Forgetting all about Gram (who may or may not have remained listening behind my door), I tried to swallow against the sudden desert that my throat had become. I reached for the bottle on my nightstand without lifting my eyes from the soft glow of Forgetmenot, and after a short pull I retched against the tang and burn of bottom shelf bourbon. My head swam as I tucked the bottle between my legs and worked to bring separate swirling images of my phone into clarity.

Owen: Ed, I’ve missed you so much! I can’t even begin to imagine the struggle you’ve faced all these years.

I gaped at the soft glow of my handheld, re-reading the message several times. There’s no way it could have been real. It was easy enough to grab personal information from the web. Even easier if you knew how to navigate the dark web.

No. This was Owen. It had to be. Prizm had gone to great lengths in the beginning to convince both religious and governmental entities that their platform was real. Reports circulated in abundance, and though each and every one proved beyond reasonable doubt that Forgetmenot did, in fact, exist as a channel to the dead, they did not include any details as to how that was accomplished.

It wasn’t until I felt a string of drool running down my chin that I realized I’d been staring at the message for minutes. Suddenly the need to answer him was paramount, if not to continue carving away at the lie.

Me: Hi, Owen! My god, it’s great to talk to you! I think about you every day!

It was all I could produce, yet it still managed to be so much more than I needed. When it came to unnecessary exclamations in text, I had no rivals. In fact, I belonged to an entire subset of the modern populace who struggled at length to decode emotion in text messages.

Owen: How’s life? You must have a wife and kid by now.

How tragically presumptuous.

I wanted to see it all as a lie, as some great fabrication that Prizm had gone to all for me. Here was the soul of a boy I’d murdered at age 14, and he was assuming I’d be settled down with a wife and kids, not locked up in a padded room somewhere.

Me: Actually I’m living with my grandmother. Never married.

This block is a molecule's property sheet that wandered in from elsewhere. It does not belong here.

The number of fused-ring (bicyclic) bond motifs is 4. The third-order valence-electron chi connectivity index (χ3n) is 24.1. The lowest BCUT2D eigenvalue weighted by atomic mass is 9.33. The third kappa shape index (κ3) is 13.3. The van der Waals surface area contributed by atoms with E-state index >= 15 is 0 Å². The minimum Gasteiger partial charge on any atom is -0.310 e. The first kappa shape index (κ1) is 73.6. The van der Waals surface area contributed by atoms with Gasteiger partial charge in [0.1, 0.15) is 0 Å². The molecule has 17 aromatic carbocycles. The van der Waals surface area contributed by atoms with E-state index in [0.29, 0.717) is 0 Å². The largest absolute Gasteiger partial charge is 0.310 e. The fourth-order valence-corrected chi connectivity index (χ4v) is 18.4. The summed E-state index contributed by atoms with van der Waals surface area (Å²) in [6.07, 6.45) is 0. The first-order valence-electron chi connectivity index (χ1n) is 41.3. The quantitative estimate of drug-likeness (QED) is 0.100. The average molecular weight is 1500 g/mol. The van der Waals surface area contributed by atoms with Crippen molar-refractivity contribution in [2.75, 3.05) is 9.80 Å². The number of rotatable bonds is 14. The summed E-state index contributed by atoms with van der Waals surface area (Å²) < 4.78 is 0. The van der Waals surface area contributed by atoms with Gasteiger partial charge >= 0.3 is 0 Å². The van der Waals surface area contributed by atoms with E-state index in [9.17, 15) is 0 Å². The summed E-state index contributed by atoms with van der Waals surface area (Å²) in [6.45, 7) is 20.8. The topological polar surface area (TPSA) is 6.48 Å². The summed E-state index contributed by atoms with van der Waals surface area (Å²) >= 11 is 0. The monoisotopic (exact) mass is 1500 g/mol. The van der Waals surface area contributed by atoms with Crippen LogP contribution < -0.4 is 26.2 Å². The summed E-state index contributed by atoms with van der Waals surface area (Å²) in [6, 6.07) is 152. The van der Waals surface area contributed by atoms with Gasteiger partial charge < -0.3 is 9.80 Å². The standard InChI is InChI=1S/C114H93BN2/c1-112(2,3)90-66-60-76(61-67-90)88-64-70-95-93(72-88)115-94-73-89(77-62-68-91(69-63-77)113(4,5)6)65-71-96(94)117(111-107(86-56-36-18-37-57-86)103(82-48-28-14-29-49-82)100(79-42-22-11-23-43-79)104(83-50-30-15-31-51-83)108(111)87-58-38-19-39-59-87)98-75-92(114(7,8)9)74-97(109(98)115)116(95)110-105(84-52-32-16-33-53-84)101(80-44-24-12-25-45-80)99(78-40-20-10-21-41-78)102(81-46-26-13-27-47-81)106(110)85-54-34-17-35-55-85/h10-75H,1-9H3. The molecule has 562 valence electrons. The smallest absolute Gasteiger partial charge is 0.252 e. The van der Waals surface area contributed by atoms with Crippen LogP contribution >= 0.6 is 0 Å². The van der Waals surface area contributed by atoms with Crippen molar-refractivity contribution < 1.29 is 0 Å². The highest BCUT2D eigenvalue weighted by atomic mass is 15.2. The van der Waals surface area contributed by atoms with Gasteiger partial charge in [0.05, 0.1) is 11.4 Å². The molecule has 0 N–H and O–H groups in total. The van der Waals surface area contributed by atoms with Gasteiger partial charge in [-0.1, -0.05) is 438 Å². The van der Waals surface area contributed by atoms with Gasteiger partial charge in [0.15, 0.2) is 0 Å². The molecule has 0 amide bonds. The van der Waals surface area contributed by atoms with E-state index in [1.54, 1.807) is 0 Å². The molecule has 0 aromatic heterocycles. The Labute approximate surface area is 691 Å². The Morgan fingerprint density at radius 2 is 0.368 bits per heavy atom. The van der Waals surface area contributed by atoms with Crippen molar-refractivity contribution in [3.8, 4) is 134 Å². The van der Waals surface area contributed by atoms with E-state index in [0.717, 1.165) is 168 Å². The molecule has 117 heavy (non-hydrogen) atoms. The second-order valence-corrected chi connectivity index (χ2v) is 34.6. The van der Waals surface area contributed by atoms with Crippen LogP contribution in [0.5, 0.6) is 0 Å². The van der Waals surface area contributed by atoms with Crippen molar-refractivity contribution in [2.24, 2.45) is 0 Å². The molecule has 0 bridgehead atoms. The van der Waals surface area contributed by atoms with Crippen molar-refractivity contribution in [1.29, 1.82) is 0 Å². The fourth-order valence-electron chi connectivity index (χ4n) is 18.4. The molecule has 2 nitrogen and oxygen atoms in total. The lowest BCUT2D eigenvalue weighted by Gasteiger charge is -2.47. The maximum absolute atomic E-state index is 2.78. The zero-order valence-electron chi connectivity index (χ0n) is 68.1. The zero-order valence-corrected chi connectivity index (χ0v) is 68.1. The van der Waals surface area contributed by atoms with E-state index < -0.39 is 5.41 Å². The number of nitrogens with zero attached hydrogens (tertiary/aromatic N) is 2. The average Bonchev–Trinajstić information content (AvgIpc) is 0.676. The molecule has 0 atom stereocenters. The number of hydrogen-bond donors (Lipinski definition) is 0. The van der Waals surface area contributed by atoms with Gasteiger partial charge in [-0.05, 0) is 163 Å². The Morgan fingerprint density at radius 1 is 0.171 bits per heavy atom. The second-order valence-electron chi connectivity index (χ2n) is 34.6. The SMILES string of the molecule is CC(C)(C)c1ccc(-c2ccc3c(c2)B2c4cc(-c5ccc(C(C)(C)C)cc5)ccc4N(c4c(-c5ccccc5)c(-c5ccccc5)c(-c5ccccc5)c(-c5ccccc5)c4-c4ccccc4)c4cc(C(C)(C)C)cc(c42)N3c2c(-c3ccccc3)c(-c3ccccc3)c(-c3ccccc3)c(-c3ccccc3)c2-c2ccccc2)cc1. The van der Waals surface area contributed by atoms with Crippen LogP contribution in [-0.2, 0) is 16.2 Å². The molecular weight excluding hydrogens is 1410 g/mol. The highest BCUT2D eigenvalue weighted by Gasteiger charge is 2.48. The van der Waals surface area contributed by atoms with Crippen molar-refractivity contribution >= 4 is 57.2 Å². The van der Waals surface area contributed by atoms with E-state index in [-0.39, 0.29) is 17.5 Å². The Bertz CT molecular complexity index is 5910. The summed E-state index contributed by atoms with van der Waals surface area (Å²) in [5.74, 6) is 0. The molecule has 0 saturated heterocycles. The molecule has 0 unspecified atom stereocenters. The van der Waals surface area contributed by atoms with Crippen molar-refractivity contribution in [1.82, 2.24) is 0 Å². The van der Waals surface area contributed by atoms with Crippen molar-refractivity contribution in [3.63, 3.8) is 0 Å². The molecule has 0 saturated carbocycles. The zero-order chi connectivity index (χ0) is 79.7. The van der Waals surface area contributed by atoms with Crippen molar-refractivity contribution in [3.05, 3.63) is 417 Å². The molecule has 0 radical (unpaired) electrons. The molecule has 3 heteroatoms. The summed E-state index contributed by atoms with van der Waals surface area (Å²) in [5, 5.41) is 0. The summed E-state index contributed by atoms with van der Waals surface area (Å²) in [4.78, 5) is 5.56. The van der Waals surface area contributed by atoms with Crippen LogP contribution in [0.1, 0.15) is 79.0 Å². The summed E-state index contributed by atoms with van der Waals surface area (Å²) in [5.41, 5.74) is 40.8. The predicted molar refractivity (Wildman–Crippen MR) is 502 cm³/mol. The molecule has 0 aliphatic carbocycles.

Owen: It’s your life to lead, my friend. Do you ever get back to Twisted Oak?

My initial reaction was the same knee-jerk response I always had at the mentioning of my home town. I hated Twisted Oak. Always had, always will. I was lucky to have gotten out of it, even though I was only a dozen miles away now, separated by just two other towns. Twisted Oak still felt a million miles away, and that's just the way I liked it. I even avoided it while driving. I wouldn’t so much as pass through.

Me: Not really. Mom is still there. Dad passed five years ago.

Me (as an afterthought): He never went live in the Compendium. Mom took it personally, now she's batshit as ever.

Owen: I don’t blame you about Twisted Oak. It’s like something out of a Stephen King book. Nothing good comes from that place.

He left his words hanging there like a slab of digital granite engraved with Maine’s most weighty of truths: Nothing good comes from that place. I was left wondering if he was waiting for me to say something as the clotted clouds of rotgut bourbon continued to form over my mind. The formalities were over now. We were moving to the meat of the conversation, the main course, and somewhere through the haze I found myself genuinely excited.

Me: It’s a pretty big deal on this side for you to have reached out to me. I was looking up statistics earlier. You have a better chance of being hit by a car while bouncing on a pogo stick just before the flaming wreckage of the International Space Station atomizes itself on the curbside.

Owen: LOL!

Christ it freaked me out when those in the Great Beyond (as it were) used modern texting acronyms. Worse was when they made pop culture references to things that didn’t exist before their passing. Did the dead have internet?

Owen: I see by your texting style that all those stories you made up for class have made a proper author out of you.

The flattery didn’t last long. I couldn’t help going in my mind to that ever-dimming fantasy where I’d see my name in print alongside other Maine authors like Stephen King and Kirk Matthews. But then I considered how big a leap Owen had to take to pigeonhole me as an author based on a couple texts. The dead had no clairvoyant powers. At least none they’d shared with those of us still tied to this miserable existence. Owen was either being presumptive again or there were things taking place on the other side that Prizm wasn’t aware of.